Nestorian Christianity

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Bronze Nestorian crosses from the Yuan dynasty on display at the Royal Ontario Museum, Toronto.

Nestorian Christianity, also known as the Church of the East or the Assyrian Church of the East, is a branch of Christianity which was the dominant form of Christianity in China for nearly a thousand years before the arrival of Catholicism and Protestantism in the 16th-17th centuries.

The Nestorians were expelled from the Roman Church in the 400s, due to heterodox beliefs about the nature of Christ. By 638, the Nestorian Church had spread all the way to Tang Dynasty China. A 781 stele alleges that "there was a man of great virtue in the Roman Empire, whose name was Aluoben. Auguring from the azure clouds, he decided to bring the true scriptures, and ... made his way through difficulties and perils [arriving in 635] in Chang'an."[1]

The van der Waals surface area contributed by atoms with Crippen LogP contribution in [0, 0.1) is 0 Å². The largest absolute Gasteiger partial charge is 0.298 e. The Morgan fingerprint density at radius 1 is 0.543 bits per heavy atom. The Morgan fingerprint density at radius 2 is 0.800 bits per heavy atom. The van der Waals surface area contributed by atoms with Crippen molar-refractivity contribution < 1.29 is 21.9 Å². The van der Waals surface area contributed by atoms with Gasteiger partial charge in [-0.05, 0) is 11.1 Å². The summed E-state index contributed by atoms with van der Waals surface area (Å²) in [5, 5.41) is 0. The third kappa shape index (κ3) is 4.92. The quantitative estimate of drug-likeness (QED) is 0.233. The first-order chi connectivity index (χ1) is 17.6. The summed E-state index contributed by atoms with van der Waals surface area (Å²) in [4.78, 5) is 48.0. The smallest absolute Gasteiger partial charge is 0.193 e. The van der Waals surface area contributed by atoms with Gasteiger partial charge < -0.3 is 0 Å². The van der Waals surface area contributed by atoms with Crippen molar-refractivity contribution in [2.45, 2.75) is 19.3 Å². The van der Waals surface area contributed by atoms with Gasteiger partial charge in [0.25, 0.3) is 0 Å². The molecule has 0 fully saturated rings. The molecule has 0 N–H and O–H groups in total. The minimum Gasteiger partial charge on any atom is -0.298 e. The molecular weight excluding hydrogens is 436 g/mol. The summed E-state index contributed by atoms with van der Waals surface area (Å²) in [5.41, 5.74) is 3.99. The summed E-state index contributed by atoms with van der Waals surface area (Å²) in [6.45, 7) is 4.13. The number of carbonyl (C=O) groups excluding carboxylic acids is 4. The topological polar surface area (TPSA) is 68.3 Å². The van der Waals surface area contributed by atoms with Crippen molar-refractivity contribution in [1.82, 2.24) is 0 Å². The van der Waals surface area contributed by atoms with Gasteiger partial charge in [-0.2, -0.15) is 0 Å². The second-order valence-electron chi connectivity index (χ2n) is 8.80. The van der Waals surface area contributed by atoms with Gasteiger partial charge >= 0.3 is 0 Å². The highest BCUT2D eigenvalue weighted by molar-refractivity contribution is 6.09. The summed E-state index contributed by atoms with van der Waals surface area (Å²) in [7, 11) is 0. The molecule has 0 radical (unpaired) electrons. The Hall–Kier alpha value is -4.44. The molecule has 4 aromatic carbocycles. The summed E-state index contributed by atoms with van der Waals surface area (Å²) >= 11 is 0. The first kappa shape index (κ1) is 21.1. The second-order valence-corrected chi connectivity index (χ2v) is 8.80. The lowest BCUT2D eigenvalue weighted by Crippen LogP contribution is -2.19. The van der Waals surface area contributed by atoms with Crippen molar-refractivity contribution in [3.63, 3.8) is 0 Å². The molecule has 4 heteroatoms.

In the Yuan dynasty (13th-14th c.), nomadic groups in Mongolia, to the north and west of Beijing, included some particularly strong centers of Nestorianism. Crosses and other items in bronze or iron have been found in burials from the time.[1]


  • Colleen Ho, "Rabban Sauma: A Medieval Eurasian Traveler & Diplomat of Many Identities," Shape Shifters: Journeys Across Terrains of Race and Identity conference, University of California, Santa Barbara, 18 March 2016.
  1. 1.0 1.1 Gallery labels, Royal Ontario Museum.[1][2]